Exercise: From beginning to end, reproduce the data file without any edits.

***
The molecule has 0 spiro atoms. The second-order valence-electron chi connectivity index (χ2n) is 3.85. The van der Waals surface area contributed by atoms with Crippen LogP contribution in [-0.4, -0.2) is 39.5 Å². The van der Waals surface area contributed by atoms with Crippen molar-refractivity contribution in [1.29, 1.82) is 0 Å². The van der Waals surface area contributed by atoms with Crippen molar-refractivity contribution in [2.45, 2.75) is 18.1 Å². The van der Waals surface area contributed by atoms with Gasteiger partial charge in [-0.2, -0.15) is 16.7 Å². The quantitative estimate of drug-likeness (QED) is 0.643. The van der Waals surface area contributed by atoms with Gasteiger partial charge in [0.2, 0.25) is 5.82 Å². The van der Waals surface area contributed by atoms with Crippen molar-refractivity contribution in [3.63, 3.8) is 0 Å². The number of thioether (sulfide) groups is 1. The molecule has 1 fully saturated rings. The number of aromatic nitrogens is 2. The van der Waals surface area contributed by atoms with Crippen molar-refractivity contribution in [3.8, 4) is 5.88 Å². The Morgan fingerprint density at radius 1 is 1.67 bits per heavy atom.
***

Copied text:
The molecule has 0 spiro atoms. The second-order valence-electron chi connectivity index (χ2n) is 3.85. The van der Waals surface area contributed by atoms with Crippen LogP contribution in [-0.4, -0.2) is 39.5 Å². The van der Waals surface area contributed by atoms with Crippen molar-refractivity contribution in [1.29, 1.82) is 0 Å². The van der Waals surface area contributed by atoms with Crippen molar-refractivity contribution in [2.45, 2.75) is 18.1 Å². The van der Waals surface area contributed by atoms with Gasteiger partial charge in [-0.2, -0.15) is 16.7 Å². The quantitative estimate of drug-likeness (QED) is 0.643. The van der Waals surface area contributed by atoms with Gasteiger partial charge in [0.2, 0.25) is 5.82 Å². The van der Waals surface area contributed by atoms with Crippen molar-refractivity contribution in [3.63, 3.8) is 0 Å². The number of thioether (sulfide) groups is 1. The molecule has 1 fully saturated rings. The number of aromatic nitrogens is 2. The van der Waals surface area contributed by atoms with Crippen molar-refractivity contribution in [3.8, 4) is 5.88 Å². The Morgan fingerprint density at radius 1 is 1.67 bits per heavy atom.